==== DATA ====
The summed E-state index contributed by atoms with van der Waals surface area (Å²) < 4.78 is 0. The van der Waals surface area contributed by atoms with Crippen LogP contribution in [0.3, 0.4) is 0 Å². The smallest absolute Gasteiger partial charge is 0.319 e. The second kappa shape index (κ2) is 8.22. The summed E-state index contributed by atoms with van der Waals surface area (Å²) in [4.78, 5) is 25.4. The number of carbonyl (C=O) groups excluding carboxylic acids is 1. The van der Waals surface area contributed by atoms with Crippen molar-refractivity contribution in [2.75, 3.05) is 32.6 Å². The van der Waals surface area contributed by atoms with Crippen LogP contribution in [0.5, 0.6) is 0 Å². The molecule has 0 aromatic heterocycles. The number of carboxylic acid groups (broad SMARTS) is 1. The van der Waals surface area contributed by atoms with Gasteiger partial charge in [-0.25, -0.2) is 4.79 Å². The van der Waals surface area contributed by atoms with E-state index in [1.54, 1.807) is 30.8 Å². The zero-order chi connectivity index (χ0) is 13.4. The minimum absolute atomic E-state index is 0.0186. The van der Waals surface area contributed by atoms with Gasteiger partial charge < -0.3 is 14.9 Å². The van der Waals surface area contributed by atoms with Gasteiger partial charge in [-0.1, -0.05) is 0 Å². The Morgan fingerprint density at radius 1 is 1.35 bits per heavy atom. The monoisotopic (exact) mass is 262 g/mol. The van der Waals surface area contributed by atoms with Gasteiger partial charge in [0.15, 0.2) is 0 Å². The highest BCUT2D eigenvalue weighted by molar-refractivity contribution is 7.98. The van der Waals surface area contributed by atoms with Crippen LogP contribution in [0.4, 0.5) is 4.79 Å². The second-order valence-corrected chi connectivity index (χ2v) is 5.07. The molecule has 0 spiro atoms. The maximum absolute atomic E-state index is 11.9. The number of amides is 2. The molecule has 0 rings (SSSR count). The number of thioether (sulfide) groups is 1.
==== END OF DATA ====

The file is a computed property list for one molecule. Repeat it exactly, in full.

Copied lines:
The summed E-state index contributed by atoms with van der Waals surface area (Å²) < 4.78 is 0. The van der Waals surface area contributed by atoms with Crippen LogP contribution in [0.3, 0.4) is 0 Å². The smallest absolute Gasteiger partial charge is 0.319 e. The second kappa shape index (κ2) is 8.22. The summed E-state index contributed by atoms with van der Waals surface area (Å²) in [4.78, 5) is 25.4. The number of carbonyl (C=O) groups excluding carboxylic acids is 1. The van der Waals surface area contributed by atoms with Crippen molar-refractivity contribution in [2.75, 3.05) is 32.6 Å². The van der Waals surface area contributed by atoms with Crippen LogP contribution in [0.5, 0.6) is 0 Å². The molecule has 0 aromatic heterocycles. The number of carboxylic acid groups (broad SMARTS) is 1. The van der Waals surface area contributed by atoms with Gasteiger partial charge in [-0.25, -0.2) is 4.79 Å². The van der Waals surface area contributed by atoms with E-state index in [1.54, 1.807) is 30.8 Å². The zero-order chi connectivity index (χ0) is 13.4. The minimum absolute atomic E-state index is 0.0186. The van der Waals surface area contributed by atoms with Gasteiger partial charge < -0.3 is 14.9 Å². The van der Waals surface area contributed by atoms with Gasteiger partial charge in [-0.1, -0.05) is 0 Å². The Morgan fingerprint density at radius 1 is 1.35 bits per heavy atom. The monoisotopic (exact) mass is 262 g/mol. The van der Waals surface area contributed by atoms with Gasteiger partial charge in [0.15, 0.2) is 0 Å². The highest BCUT2D eigenvalue weighted by molar-refractivity contribution is 7.98. The van der Waals surface area contributed by atoms with Crippen LogP contribution in [0.4, 0.5) is 4.79 Å². The second-order valence-corrected chi connectivity index (χ2v) is 5.07. The molecule has 0 spiro atoms. The maximum absolute atomic E-state index is 11.9. The number of amides is 2. The molecule has 0 rings (SSSR count). The number of thioether (sulfide) groups is 1.